95th Academy Awards: Another successfully unsuccessful Oscars



Kevin Lynch, Editor-in-Chief

The 95th Academy Awards took place on Sunday, March 12 at the Dolby Theater in Los Angeles, Calif. after a year jam-packed with exciting and memorable movie experiences, celebrating the exceptional achievements of every outstanding and praise-worthy film released in 2022.. 

…All three of them.

With decisive wins in seven out of the 11 categories it was nominated in — including Best Picture, Best Director, Best Actress in a Lead Role, Best Film Editing, Best Original Screenplay and a sweep in both Best Supporting Actor/Actress — “Everything Everywhere All at Once” was the clear victor from this year’s ceremony. 

In theory, this is a monumental and well-deserved achievement; the film was my personal favorite of the year and managed to score a total gross of over $100 million on a $25 million budget according to The Numbers, the first movie produced by A24 to do so (A24 also pulled off an even greater awards sweep with wins for “The Whale” in the Best Actor in a Leading Role and Best Makeup and Hairstyling). Other major wins went mainly to Netflix’s remake of “All Quiet on the Western Front,” a surprise success story with four wins in Best Cinematography, Best Score, Best Production Design and Best International Film (for Germany).

And… that’s pretty much it. Outside of “Everything Everywhere,” “The Whale” and “All Quiet,” the only other notable awards winners — that is, those not in a documentary or short film category — were “Avatar: The Way of Water” for Best Visual Effects (obviously), “Guillermo del Toro’s Pinocchio” for Best Animated Feature (the easy pick), “Top Gun: Maverick” for Best Sound (sure), “Black Panther: Wakanda Forever” for Best Costume Design (makes sense) and “Women Talking” for Best Adapted Screenplay (fair enough).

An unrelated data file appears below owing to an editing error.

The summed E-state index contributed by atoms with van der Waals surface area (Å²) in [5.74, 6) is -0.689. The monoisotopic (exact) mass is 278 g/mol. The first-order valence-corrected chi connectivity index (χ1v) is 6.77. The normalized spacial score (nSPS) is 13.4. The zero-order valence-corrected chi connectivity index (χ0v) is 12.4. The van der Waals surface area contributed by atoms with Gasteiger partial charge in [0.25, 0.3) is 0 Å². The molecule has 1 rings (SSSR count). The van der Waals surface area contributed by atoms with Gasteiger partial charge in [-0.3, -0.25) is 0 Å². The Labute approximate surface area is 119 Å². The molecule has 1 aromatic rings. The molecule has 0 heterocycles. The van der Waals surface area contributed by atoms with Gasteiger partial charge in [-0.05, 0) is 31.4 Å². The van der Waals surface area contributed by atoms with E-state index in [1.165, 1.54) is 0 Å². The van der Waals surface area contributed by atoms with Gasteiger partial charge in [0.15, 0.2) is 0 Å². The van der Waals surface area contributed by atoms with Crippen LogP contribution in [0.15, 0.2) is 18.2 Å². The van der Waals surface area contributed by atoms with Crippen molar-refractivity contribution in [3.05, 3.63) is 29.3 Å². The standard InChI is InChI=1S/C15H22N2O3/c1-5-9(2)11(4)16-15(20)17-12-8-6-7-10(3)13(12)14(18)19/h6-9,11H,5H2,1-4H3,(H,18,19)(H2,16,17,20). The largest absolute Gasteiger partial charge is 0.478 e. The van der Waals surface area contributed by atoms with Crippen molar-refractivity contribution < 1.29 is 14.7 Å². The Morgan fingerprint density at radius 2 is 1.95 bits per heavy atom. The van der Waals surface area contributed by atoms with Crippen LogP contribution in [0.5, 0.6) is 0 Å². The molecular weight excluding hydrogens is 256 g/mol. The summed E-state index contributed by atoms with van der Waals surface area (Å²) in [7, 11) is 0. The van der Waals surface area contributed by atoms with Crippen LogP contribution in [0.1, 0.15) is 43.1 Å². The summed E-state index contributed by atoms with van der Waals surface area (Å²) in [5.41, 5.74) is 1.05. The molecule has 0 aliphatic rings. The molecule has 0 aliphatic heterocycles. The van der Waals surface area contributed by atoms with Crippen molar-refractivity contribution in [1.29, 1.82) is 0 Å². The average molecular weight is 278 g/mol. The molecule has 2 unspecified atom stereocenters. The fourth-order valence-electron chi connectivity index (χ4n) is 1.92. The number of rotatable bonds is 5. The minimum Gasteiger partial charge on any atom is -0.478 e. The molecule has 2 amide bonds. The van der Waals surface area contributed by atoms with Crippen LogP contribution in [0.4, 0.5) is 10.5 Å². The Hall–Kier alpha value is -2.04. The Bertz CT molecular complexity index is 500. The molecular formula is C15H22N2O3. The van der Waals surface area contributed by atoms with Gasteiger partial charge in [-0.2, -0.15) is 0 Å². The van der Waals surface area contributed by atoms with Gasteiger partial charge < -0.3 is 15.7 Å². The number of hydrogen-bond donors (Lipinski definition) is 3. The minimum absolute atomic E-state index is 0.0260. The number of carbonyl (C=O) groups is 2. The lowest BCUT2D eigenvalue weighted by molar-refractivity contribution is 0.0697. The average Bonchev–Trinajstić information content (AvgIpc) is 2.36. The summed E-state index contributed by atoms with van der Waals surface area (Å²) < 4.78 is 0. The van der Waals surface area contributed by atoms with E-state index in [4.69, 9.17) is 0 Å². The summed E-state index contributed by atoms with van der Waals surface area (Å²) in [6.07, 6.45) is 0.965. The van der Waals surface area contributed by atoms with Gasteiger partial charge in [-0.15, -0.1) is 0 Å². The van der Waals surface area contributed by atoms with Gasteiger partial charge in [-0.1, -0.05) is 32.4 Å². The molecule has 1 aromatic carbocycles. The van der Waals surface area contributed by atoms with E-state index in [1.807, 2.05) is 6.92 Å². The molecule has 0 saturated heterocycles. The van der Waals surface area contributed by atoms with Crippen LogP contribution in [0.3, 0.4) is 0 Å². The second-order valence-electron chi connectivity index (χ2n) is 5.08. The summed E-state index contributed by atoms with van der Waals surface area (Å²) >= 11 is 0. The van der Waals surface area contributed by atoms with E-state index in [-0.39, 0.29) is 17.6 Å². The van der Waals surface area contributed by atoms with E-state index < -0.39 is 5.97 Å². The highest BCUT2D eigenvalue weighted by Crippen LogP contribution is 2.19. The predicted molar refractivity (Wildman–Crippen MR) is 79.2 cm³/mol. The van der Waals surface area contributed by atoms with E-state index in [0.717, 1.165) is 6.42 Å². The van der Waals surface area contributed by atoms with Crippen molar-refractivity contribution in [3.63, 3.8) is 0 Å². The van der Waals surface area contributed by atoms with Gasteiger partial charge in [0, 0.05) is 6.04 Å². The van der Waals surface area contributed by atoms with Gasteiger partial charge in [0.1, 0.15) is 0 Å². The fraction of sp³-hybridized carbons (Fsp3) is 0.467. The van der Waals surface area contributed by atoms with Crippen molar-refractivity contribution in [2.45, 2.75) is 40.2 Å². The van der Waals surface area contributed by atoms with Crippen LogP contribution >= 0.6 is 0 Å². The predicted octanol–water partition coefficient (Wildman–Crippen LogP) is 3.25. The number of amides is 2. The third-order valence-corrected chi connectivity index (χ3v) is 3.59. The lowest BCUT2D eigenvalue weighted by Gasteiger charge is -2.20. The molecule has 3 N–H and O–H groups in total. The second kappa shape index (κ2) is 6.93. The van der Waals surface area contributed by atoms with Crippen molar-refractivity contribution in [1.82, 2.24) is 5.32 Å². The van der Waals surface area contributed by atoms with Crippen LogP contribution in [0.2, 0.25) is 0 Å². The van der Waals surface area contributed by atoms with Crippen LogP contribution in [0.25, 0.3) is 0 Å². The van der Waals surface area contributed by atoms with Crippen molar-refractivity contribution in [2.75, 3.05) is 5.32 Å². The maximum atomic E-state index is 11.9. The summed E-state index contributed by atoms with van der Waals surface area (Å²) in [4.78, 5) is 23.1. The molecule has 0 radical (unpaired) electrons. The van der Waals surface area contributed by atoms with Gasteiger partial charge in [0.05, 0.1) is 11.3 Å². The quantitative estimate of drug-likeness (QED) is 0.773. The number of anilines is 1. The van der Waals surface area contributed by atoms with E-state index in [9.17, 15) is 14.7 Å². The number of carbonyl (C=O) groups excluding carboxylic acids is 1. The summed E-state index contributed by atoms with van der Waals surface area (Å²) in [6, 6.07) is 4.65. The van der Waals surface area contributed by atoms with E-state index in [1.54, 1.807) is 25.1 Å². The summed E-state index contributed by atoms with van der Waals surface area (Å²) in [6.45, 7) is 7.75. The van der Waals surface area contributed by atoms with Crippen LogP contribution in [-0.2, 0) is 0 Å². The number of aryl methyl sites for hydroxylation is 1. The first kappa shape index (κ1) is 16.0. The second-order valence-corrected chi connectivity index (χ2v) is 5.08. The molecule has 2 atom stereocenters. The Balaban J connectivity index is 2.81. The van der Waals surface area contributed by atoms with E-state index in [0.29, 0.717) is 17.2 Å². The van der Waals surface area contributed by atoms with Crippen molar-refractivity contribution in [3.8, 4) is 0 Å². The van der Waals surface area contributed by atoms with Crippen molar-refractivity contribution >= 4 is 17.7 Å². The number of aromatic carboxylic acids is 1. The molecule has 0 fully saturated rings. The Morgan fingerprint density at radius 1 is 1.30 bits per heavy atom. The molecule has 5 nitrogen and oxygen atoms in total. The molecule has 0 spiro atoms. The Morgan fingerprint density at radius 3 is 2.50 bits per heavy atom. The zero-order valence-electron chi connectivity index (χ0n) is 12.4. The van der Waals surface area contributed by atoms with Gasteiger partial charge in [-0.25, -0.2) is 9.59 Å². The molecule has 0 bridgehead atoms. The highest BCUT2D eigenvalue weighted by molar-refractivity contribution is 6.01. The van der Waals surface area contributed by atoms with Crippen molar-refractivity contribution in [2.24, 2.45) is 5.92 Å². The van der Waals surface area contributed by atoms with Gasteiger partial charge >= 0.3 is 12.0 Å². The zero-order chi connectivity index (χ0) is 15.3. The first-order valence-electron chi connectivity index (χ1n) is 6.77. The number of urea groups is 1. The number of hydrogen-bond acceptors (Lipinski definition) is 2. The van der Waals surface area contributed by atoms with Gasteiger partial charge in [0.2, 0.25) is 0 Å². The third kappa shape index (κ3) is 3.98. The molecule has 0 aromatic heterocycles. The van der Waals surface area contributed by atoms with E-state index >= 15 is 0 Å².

Much of the ceremony this year (a.k.a. the lame jokes) seemed centered around one central premise: the movies are back, baby. And yes, one could argue that this is reflected in the winners; “Top Gun: Maverick” and “Avatar” were the year’s undeniable smash-hits, with almost $4 billion grossed between them, and they both won in easily-deserved categories. 

But then again, there’s a difference between a “win” and a “well-obviously-we-have-no-one-else-to-give-this-thing-to,” and if you even thought for a second that Best Visual Effects would be an actual competition then you are clearly deluding yourself. Giving obvious awards that, frankly, no mainstream viewer will care about to two of the most popular films of the past five years simply isn’t exciting: it’s expected. 

Now, this wouldn’t be the first time that the Oscars have tried to appease general audiences and failed miserably; from last year’s “Cheer Moment” award (better known as the “Help We Need to Find a Way to Appease the Spider-Man Fans” award) that ended up going to “Zack Snyder’s Justice League” instead to the time that they organized the show in order to end on an uplifting posthumous Best Actor win for Chadwick Boseman only for Anthony Hopkins (who wasn’t even in attendance) to win.